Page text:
- palling martyrdom. But to bear scorn, . . . and for so
long, . . . it is horrible!
I do not believe that there has ever been an innocent man who has endured tortures to be compared to mine.
As for you, my poor and well-beloved wife, you must keep all your courage and all your energy. It is in the name of our profound love that I beg you to do this, for you must be there to wash away from my name the stain with which it has been sullied. You must be there to bring up our children to be brave and honorable. You must be there to tell them, one day, what their father was—a brave and loyal soldier, crushed by an appalling fatality.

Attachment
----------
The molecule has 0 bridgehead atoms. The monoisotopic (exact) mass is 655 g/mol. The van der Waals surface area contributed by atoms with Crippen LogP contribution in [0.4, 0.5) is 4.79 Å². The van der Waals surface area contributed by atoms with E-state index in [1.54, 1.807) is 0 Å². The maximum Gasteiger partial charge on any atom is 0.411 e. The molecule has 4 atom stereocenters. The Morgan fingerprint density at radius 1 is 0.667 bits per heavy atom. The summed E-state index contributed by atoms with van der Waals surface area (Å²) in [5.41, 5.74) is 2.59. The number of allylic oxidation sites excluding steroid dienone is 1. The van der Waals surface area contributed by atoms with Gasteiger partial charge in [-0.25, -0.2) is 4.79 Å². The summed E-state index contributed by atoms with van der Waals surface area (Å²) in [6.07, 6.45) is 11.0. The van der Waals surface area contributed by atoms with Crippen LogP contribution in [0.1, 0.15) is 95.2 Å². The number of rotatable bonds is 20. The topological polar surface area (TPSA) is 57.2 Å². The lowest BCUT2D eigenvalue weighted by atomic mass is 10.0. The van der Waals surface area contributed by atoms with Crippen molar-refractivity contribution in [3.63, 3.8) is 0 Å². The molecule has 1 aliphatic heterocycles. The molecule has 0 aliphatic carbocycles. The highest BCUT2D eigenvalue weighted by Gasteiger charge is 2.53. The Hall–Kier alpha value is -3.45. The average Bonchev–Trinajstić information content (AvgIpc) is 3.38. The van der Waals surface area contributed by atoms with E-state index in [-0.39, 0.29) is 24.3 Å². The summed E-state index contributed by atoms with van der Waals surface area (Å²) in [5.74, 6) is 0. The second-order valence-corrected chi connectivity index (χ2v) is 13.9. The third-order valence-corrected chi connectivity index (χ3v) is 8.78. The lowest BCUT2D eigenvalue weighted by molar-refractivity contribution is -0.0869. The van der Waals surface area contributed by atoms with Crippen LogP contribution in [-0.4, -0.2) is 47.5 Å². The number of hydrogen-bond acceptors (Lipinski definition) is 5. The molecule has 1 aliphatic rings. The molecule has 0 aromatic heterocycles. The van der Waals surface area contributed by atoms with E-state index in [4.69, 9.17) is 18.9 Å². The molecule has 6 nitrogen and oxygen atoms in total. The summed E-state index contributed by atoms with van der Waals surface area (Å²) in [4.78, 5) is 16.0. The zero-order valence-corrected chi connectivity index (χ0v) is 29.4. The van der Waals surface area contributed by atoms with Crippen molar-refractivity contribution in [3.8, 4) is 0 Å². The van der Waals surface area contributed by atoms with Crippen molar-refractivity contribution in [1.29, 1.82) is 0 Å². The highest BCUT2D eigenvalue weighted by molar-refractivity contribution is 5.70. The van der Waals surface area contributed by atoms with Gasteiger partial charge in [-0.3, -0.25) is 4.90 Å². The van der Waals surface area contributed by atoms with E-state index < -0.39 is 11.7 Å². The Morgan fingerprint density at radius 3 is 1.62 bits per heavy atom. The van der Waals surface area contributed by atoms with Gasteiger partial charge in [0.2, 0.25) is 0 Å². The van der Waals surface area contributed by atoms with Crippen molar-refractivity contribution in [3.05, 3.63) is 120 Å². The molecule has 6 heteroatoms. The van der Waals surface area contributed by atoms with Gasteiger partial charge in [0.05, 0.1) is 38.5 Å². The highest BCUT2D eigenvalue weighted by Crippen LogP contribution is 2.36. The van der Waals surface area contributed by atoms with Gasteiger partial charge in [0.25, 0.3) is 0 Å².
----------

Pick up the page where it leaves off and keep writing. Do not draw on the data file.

Shall I have news of you to-day? When shall I be told that I may have the pleasure and the joy of embracing you? Each day I hope it, and nothing comes to lighten the burden of my horrible agony.
Courage, my darling, you need so much of it—so much! You all need it, all of our two families. You have not the right to let yourself break down, for you have a great mission to fulfill, no matter what may become of me. Give them all my love; embrace our two poor darlings tenderly for me, and receive for yourself the tenderest kisses of him who loves you so dearly.
Sunday, 10 February, 1895.
My dear Lucie:
I received, Friday evening, your letters up to and including that of the 2d of February. I saw with pleasure that you are all well. I hope that you have received my letters. I shall not speak to you of myself; you